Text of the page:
Calls from some conservative groups for Asian cities from Singapore to Hong Kong to boycott Disney's Beauty and the Beast over a "gay moment" in the film have drawn flak from rights activists, as the US studio stands by its decision not to cut the scene ahead of a regional release this weekend.
The episode has cast a spotlight on rising friction between Southeast Asia's tiny but vocal gay rights lobby and influential conservative groups that hold significant political sway.
In Malaysia, Disney rebuffed officials' demands for the censorship of 4.5 minutes of footage deemed to depict homosexuality, putting the film's release in the country in jeopardy. In neighbouring Singapore, the national council of churches said in a statement that some Christian leaders were "deeply concerned about the LGBTQ (lesbian, gay, bisexual, transsexual and questioning) representation in this new Disney movie".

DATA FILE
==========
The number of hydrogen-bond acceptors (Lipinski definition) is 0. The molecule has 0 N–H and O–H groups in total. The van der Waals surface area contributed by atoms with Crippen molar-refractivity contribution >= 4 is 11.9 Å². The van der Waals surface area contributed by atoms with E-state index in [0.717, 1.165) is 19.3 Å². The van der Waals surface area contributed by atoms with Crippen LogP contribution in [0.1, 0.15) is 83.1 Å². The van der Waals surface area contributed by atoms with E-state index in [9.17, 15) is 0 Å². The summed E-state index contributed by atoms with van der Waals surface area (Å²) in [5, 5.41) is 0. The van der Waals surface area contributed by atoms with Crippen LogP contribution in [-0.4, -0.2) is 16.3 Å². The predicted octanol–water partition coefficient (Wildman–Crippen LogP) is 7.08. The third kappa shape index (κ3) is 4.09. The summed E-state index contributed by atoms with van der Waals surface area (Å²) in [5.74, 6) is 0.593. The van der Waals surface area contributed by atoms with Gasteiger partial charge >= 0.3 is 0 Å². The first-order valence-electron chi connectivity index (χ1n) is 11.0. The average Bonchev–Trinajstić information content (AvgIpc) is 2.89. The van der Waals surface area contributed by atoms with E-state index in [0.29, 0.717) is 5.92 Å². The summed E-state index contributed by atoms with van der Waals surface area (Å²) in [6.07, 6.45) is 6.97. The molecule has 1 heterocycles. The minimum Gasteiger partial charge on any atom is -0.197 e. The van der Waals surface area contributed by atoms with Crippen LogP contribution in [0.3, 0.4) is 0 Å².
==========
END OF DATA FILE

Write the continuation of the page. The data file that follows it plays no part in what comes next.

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"They see this as an attempt to influence young children and socialise them at an early age into thinking that the homosexual lifestyle is normal," the statement said.
It urged parents to be "aware of this strand in the movie and its possible influence on their children".
Rights activists in the region deplored the conservative backlash against what they said was a minor element of the partially animated film staring Emma Watson as the titular character.
In the 130-minute film, the character LeFou – sidekick to the main villain Gaston – expresses affection for his macho boss and also dances with a man at a ball. Director Bill Condon said in an interview earlier this month that the "nice, exclusively gay moment" was a first for a Disney film.